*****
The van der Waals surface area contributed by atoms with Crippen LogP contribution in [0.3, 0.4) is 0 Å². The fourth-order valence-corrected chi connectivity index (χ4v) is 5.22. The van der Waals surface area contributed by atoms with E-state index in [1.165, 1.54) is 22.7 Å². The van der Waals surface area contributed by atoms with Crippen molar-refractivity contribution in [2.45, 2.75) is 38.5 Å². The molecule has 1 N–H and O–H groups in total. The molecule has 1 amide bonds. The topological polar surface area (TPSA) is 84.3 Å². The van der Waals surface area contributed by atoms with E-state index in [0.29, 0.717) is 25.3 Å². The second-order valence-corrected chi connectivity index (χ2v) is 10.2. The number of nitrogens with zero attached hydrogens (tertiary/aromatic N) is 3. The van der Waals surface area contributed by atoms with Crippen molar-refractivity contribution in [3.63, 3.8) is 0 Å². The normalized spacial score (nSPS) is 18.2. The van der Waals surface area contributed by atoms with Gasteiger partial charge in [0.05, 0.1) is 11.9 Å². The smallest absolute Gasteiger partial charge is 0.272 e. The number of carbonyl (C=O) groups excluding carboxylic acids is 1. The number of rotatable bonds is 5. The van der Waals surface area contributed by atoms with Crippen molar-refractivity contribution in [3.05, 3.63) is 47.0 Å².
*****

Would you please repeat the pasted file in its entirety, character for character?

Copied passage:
The van der Waals surface area contributed by atoms with Crippen LogP contribution in [0.3, 0.4) is 0 Å². The fourth-order valence-corrected chi connectivity index (χ4v) is 5.22. The van der Waals surface area contributed by atoms with E-state index in [1.165, 1.54) is 22.7 Å². The van der Waals surface area contributed by atoms with Crippen molar-refractivity contribution in [2.45, 2.75) is 38.5 Å². The molecule has 1 N–H and O–H groups in total. The molecule has 1 amide bonds. The topological polar surface area (TPSA) is 84.3 Å². The van der Waals surface area contributed by atoms with E-state index in [0.29, 0.717) is 25.3 Å². The second-order valence-corrected chi connectivity index (χ2v) is 10.2. The number of nitrogens with zero attached hydrogens (tertiary/aromatic N) is 3. The van der Waals surface area contributed by atoms with Crippen molar-refractivity contribution in [3.63, 3.8) is 0 Å². The normalized spacial score (nSPS) is 18.2. The van der Waals surface area contributed by atoms with Gasteiger partial charge in [0.05, 0.1) is 11.9 Å². The smallest absolute Gasteiger partial charge is 0.272 e. The number of carbonyl (C=O) groups excluding carboxylic acids is 1. The number of rotatable bonds is 5. The van der Waals surface area contributed by atoms with Crippen molar-refractivity contribution in [3.05, 3.63) is 47.0 Å².